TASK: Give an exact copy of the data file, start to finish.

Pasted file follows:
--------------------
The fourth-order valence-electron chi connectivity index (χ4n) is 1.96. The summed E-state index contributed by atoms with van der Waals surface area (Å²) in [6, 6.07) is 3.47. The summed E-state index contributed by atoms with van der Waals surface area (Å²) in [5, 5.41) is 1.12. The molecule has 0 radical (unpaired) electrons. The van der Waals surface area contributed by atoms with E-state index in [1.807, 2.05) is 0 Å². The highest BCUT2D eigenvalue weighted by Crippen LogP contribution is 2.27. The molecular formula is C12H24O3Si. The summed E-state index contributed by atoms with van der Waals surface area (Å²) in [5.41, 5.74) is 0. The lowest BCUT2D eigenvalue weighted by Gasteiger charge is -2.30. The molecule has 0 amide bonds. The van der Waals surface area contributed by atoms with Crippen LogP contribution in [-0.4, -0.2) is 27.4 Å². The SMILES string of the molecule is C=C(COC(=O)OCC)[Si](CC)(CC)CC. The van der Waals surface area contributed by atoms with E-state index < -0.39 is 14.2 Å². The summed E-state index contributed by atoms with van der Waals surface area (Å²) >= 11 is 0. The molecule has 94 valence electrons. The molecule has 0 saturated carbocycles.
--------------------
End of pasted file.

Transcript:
The fourth-order valence-electron chi connectivity index (χ4n) is 1.96. The summed E-state index contributed by atoms with van der Waals surface area (Å²) in [6, 6.07) is 3.47. The summed E-state index contributed by atoms with van der Waals surface area (Å²) in [5, 5.41) is 1.12. The molecule has 0 radical (unpaired) electrons. The van der Waals surface area contributed by atoms with E-state index in [1.807, 2.05) is 0 Å². The highest BCUT2D eigenvalue weighted by Crippen LogP contribution is 2.27. The molecular formula is C12H24O3Si. The summed E-state index contributed by atoms with van der Waals surface area (Å²) in [5.41, 5.74) is 0. The lowest BCUT2D eigenvalue weighted by Gasteiger charge is -2.30. The molecule has 0 amide bonds. The van der Waals surface area contributed by atoms with Crippen LogP contribution in [-0.4, -0.2) is 27.4 Å². The SMILES string of the molecule is C=C(COC(=O)OCC)[Si](CC)(CC)CC. The van der Waals surface area contributed by atoms with E-state index < -0.39 is 14.2 Å². The summed E-state index contributed by atoms with van der Waals surface area (Å²) >= 11 is 0. The molecule has 94 valence electrons. The molecule has 0 saturated carbocycles.